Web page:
Lys Lubbock stuck with Connolly for many years, and only finally gave up on him when his general behaviour, and failure to seriously consider marrying her, brought matters to a head. Despite what Janetta said about her being “a bit of a nightmare”, it does seem that Lys was often largely responsible for getting Horizon out on time. I suppose what might arouse curiosity is why an obviously attractive and intelligent woman should be so besotted with someone like Connolly? He appears to have been lazy, selfish, largely indifferent to the problems of others, and arrogant. He was clever, and had the knack of making himself seem intellectually superior to people in his presence. From what Taylor says, none of the “Lost Girls” had what might be called a good formal education, and as a consequence could have been over-impressed by someone like Connolly with a gift for what came across to them as brilliant conversation full of classical quotations.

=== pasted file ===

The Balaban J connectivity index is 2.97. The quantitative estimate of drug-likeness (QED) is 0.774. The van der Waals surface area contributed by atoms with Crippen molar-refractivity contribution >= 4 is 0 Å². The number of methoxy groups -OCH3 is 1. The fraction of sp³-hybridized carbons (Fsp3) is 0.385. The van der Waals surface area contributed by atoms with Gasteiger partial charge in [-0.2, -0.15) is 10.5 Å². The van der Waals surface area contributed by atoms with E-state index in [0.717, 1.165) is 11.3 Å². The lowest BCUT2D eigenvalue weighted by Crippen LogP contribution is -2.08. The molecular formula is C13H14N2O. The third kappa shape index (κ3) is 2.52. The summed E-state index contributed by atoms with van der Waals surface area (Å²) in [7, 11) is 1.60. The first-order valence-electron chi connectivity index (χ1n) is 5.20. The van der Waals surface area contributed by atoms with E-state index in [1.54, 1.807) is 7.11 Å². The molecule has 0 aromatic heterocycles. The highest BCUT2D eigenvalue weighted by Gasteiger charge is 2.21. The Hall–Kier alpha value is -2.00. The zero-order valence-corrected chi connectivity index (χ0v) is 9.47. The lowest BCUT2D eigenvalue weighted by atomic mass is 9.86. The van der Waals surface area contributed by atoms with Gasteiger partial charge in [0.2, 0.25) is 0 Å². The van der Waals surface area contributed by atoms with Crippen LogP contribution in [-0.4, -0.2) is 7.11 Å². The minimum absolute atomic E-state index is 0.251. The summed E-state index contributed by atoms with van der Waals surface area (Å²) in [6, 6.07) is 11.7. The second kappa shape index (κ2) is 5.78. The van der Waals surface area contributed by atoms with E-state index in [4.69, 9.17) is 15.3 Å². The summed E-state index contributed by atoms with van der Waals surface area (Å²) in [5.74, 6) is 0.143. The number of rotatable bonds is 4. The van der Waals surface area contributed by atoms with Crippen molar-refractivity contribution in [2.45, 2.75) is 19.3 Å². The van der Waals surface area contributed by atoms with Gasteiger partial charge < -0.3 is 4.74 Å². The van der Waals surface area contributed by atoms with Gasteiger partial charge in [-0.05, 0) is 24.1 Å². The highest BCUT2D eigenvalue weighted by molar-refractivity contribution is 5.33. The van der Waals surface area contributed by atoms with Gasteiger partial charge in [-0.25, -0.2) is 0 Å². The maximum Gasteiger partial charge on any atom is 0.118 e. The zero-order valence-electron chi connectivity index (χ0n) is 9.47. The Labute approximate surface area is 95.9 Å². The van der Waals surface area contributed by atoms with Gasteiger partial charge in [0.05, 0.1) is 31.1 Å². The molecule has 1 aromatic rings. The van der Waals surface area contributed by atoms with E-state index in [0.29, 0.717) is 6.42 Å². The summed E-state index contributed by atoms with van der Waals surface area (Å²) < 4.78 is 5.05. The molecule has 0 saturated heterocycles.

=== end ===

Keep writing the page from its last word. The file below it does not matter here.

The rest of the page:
Barbara Skelton was the one “Lost Girl” who had some literary talent, and she wrote several novels and autobiographical accounts of her misadventures. She married Connolly in 1950, though it wasn’t a match likely to last. Horizon, like so many magazines in the post-war period, had finally thrown in the towel, largely because Peter Watson, its long-suffering financial backer, had called it a day. And Lys Lubbock had moved on, though Connolly couldn’t quite accept that she had. After years of using her, and ignoring her emotional needs, he was convinced he couldn’t live without her, despite having married Barbara Skelton. Barbara herself had something of a long track record when it came to lovers, one of them being King Farouk of Egypt. There were others, such as Peter Quennell and the artist, Felix Topolski.  They came to blows as they contested for her affections.